by Eric Ginsburg

It doesn’t really matter exactly how you measure it; Winston-Salem’s oldest brewery is a juggernaut.

Foothills, which recently celebrated its 10th anniversary, is more than just one of North Carolina’s largest and most popular breweries. It’s also growing rapidly, as evidenced by a new taproom that open in Winston-Salem last week. But even as the beer makes inroads in places like Washington, DC — where it’s available at the Nationals’ MLB stadium — there is still a gap in the local market.

Sure, people in Greensboro can find Foothills beer at Harris Teeter, tap takeovers at Sticks & Stones and other bars throughout the city. And yes, as my colleagues and I try to hammer home every week, Winston-Salem and Greensboro aren’t really that far apart.

But many of our neighbors just don’t make the drive, and probably rightly so in this case since we’re talking about drinking. A Foothills brewpub — something like its existing bar and restaurant in downtown Winston-Salem or its counterpart Natty Greene’s in downtown Greensboro — would be an expansion into the local market rather than cannibalizing patrons from the brewery’s existing establishments.

Foothills has created a loyal following in the Gate City, and if people had the option to walk, bike, taxi or Uber to the venue, I’m confident people would be all over it. And did I mention the food is good?

There are plenty of empty buildings — many of them former restaurants — or vacant lots in Greensboro that could support an established brand like Foothills, particularly because it would be a destination. There’s still several spaces downtown, including near the Grasshoppers stadium, the eastern flank of the city’s core, and the southwestern edge of the Downtown Greenway loop near Lee Comer’s project and Marty Kotis’ planned beer garden.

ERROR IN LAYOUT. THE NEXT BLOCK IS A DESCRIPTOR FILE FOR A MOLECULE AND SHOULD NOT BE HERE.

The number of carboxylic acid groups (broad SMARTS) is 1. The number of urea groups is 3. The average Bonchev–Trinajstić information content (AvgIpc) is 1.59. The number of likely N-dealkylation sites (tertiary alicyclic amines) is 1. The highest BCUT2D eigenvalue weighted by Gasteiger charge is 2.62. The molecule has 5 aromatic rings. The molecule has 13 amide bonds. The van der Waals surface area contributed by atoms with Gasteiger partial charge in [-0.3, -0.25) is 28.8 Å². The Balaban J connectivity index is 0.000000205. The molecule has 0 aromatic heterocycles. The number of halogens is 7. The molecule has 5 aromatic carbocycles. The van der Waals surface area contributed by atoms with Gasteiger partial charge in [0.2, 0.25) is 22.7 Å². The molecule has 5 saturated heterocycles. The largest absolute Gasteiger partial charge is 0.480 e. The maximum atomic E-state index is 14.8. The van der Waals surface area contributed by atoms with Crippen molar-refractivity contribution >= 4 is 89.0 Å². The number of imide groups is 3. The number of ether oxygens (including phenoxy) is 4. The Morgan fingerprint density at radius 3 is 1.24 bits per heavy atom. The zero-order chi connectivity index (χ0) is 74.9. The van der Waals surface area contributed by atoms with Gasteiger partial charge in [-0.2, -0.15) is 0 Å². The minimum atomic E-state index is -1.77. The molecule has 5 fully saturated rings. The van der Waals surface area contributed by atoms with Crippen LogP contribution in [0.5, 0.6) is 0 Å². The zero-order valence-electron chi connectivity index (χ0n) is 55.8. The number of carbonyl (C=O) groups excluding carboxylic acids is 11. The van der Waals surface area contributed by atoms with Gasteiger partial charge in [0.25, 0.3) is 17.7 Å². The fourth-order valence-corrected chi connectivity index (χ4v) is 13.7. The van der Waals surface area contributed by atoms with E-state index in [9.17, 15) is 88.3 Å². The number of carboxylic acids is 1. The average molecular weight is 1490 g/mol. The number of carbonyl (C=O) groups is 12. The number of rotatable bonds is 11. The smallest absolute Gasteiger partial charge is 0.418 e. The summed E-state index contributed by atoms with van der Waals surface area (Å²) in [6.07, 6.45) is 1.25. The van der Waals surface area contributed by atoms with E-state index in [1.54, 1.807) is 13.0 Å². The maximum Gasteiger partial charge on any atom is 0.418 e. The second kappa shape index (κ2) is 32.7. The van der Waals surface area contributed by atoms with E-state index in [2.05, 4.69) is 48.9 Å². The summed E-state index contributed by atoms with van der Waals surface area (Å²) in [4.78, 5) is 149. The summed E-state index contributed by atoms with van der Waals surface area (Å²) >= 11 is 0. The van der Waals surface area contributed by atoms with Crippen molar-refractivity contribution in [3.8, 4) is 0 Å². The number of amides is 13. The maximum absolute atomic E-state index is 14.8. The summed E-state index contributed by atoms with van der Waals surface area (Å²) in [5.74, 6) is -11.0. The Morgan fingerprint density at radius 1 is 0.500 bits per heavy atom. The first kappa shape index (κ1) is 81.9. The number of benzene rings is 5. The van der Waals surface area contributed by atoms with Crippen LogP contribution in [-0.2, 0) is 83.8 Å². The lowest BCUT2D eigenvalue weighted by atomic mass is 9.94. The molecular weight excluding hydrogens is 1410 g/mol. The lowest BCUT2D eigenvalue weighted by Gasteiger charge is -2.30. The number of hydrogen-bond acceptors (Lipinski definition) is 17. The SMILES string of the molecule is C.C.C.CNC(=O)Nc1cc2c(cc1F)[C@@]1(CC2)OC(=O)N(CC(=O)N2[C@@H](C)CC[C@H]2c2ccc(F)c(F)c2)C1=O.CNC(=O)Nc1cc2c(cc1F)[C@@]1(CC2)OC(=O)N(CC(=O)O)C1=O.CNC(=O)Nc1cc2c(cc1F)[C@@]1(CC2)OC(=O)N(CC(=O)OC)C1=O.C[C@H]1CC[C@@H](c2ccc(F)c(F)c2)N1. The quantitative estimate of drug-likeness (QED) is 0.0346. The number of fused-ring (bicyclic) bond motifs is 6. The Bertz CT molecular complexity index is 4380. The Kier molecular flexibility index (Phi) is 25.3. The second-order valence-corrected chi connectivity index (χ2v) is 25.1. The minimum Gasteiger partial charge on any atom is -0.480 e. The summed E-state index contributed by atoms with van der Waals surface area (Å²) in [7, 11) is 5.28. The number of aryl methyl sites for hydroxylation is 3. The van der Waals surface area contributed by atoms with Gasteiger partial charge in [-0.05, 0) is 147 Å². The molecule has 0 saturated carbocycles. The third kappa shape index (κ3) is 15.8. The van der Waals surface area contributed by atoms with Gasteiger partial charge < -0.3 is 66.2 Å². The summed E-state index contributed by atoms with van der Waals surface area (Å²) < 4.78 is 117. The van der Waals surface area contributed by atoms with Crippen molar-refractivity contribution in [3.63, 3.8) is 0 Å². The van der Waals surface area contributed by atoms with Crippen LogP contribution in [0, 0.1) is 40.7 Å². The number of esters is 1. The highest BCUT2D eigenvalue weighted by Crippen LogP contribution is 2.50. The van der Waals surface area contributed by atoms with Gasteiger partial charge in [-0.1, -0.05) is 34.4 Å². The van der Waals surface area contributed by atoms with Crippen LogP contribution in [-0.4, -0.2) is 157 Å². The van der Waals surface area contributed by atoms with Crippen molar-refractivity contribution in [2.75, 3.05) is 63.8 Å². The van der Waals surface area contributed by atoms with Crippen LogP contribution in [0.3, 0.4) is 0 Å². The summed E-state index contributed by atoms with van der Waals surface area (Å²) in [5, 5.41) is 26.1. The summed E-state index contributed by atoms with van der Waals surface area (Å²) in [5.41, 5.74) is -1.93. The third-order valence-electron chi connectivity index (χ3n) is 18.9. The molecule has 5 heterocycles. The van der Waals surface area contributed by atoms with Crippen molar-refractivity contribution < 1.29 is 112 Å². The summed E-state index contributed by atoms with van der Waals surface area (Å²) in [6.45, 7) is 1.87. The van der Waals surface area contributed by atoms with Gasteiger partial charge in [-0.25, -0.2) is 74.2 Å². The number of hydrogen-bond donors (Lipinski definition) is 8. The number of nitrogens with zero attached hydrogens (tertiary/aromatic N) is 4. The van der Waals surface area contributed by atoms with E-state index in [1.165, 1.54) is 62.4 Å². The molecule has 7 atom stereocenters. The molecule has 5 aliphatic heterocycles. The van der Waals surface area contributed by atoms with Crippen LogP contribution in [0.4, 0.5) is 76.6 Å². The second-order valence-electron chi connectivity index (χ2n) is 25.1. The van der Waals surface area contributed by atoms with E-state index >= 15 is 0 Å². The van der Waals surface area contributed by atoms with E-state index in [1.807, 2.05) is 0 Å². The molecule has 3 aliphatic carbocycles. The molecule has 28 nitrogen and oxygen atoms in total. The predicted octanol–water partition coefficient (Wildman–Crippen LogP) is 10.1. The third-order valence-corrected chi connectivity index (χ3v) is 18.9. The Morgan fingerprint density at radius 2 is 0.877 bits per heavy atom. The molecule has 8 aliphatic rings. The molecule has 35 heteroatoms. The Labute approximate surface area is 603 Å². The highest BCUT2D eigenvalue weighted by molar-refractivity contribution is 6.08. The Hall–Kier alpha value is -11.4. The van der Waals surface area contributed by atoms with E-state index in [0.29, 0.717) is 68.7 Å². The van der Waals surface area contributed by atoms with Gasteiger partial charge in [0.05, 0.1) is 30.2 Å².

I imagine such a thing would still be several years into the future, at which point I could imagine it across the street from Gerbing on South Elm Street, or in the warehouse behind the Nussbaum Center a few blocks away. Or what about buying out Greensboro College’s theater building and anchoring the area across from Westerwood Tavern, or taking up residence inside the former Anton’s restaurant on Battleground Avenue? Foothills would fit in well on Spring Garden Street towards Lindley Park, the burgeoning Golden Gate Plaza, and countless other places.

I’ve been kicking the idea around for a while now, and plenty of drinking folks in Greensboro have heartily agreed. I even asked Foothills spokesperson Ray Goodrich what he thought about it, but he didn’t respond to my emails.

Considering how much Foothills beer is already sold in the Gate City, I imagine the company could get a sense of the numbers for how feasible this would really be. And maybe with its recent expansion, the time isn’t right. But Foothills, keep Greensboro in mind as you continue to grow in the next few years, because there’s a home here waiting for you.

[Photo above of Foothills founder Jamie Bartholomaus, by Carolyn de Berry]

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